Limit as x approaches 0 for given function

In summary, the given expression can be simplified to 2x/(abs(x)*(sqrt(1+x)+sqrt(1-x))), and the absolute value sign is only placed around the x in the denominator because of the equality sqrt(x^2) = |x|. This simplification makes it easier to analyze the limit, and the reason for using the absolute value sign is to account for the different cases of x > 0 and x < 0.
  • #1
needingtoknow
160
0

Homework Statement



lim x --> 0 for the function sqrt((1/x^2)-(1/x)) - sqrt((1/x^2)-(1/x))

Analyze the cases x > 0 and x < 0

The Attempt at a Solution



The solutions book simplifies the expression to

2x/(abs(x)*(sqrt(1+x)+sqrt(1-x)))

I know how to evaluate the limit from here. But I'm wondering why did they only place the absolute value sign for the single x in the denominator that multiplies with this (sqrt(1+x)+sqrt(1-x)) expression. Why isn't the absolute value sign around every single x?The answer is that the limit doesn't exist.
 
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  • #2
needingtoknow said:

Homework Statement



lim x --> 0 for the function sqrt((1/x^2)-(1/x)) - sqrt((1/x^2)-(1/x))

Analyze the cases x > 0 and x < 0

The Attempt at a Solution



The solutions book simplifies the expression to

2x/(abs(x)*(sqrt(1+x)+sqrt(1-x)))

I know how to evaluate the limit from here. But I'm wondering why did they only place the absolute value sign for the single x in the denominator that multiplies with this (sqrt(1+x)+sqrt(1-x)) expression. Why isn't the absolute value sign around every single x?


The answer is that the limit doesn't exist.

It looks like maybe your problem statement has a typo, but that doesn't seem to matter to the question that you asked.

The absolute value comes into play because ##\sqrt{x^2}=|x|##.
 
  • #3
Why isn't the absolute value sign around every single x?
Why do you expect one?
 
  • #4
Ohh right I forgot out that equality. So you're saying all they did was sub in abs(x) wherever there as x^2?
 
  • #5
needingtoknow said:

Homework Statement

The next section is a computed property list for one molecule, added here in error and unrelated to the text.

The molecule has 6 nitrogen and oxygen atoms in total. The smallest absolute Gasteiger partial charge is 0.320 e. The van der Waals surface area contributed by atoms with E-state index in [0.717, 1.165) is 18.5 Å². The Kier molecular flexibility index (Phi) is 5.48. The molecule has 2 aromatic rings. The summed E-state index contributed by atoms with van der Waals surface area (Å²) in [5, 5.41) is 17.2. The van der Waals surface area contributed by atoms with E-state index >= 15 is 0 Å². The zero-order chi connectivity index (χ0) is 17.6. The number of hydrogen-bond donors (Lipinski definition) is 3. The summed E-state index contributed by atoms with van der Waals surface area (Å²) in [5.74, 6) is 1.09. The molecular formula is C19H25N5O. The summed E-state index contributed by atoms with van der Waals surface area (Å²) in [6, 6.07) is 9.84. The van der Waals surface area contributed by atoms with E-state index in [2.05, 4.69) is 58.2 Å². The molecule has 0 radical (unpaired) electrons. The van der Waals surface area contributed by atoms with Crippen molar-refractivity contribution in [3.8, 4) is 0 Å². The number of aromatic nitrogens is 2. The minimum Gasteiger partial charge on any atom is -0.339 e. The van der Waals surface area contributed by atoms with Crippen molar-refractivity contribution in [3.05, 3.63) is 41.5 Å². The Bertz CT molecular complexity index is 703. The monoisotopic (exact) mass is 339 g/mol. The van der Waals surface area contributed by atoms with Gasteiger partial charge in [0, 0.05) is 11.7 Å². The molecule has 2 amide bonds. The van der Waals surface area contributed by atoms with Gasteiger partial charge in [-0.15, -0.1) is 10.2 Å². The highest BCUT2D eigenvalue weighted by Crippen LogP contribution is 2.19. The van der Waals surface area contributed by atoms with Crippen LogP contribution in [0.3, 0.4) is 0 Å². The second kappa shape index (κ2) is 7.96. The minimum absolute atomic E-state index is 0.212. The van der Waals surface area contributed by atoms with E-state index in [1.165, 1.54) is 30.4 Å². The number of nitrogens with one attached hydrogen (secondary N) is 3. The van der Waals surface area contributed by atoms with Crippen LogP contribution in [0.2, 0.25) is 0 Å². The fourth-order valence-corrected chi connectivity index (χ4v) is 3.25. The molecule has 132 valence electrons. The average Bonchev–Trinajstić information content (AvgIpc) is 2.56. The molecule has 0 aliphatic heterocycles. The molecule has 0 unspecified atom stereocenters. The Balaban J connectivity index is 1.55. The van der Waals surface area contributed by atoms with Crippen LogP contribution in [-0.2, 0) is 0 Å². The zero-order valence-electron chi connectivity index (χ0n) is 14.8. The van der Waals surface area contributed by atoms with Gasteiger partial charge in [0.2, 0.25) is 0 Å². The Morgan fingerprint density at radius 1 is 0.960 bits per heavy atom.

lim x --> 0 for the function sqrt((1/x^2)-(1/x)) - sqrt((1/x^2)-(1/x))

Analyze the cases x > 0 and x < 0

The Attempt at a Solution



The solutions book simplifies the expression to

2x/(abs(x)*(sqrt(1+x)+sqrt(1-x)))

I know how to evaluate the limit from here. But I'm wondering why did they only place the absolute value sign for the single x in the denominator that multiplies with this (sqrt(1+x)+sqrt(1-x)) expression. Why isn't the absolute value sign around every single x?


The answer is that the limit doesn't exist.

Your question must have a "typo" in it; what you have written is ##\sqrt{f(x)} - \sqrt{f(x)}##, which is identically 0 for all positive values of ##f(x) = 1/x^2 - 1/x.##
 
  • #6
needingtoknow said:
Ohh right I forgot out that equality. So you're saying all they did was sub in abs(x) wherever there as x^2?
It just appears once. They replaced ##\sqrt{x^2}## by abs(x) (note the square root), because ##\sqrt{x^2} = |x|##.
 
  • #7
needingtoknow said:
Ohh right I forgot out that equality. So you're saying all they did was sub in abs(x) wherever there as x^2?

No. I'm saying that they used the equality, ##\sqrt{x^2}=|x|##, as part of rewriting the given algebraic expression in way that is more easily analyzed in the context of this problem.

One could say that they replaced certain instances of ##\sqrt{x^2}## with instances of ##|x|##.

I don't like the word "substitute" to describe what is going on here. I can't exactly put my finger on why I don't like it. It just seems like the wrong word to use.
 

Related to Limit as x approaches 0 for given function

What is the definition of a limit as x approaches 0?

The limit as x approaches 0 for a given function is the value that the function approaches as the input (x) gets closer and closer to 0, without actually reaching 0.

How is the limit as x approaches 0 calculated?

The limit as x approaches 0 is calculated by evaluating the function at values of x that are closer and closer to 0, both from the left and the right side. If the function approaches the same value from both sides, that value is the limit as x approaches 0. If the function approaches different values from the left and the right side, then the limit does not exist.

Why is the limit as x approaches 0 important?

The limit as x approaches 0 is important because it helps us understand the behavior of a function near a specific point. It can also help us determine if a function is continuous at that point, which is an important concept in calculus and real analysis.

Can the limit as x approaches 0 be infinite?

Yes, the limit as x approaches 0 can be infinite. This occurs when the function approaches positive or negative infinity as x gets closer and closer to 0.

What are some common techniques for evaluating the limit as x approaches 0?

Some common techniques for evaluating the limit as x approaches 0 include factoring, simplifying, and using algebraic manipulation. Additionally, L'Hopital's rule and the squeeze theorem can also be helpful in certain cases.

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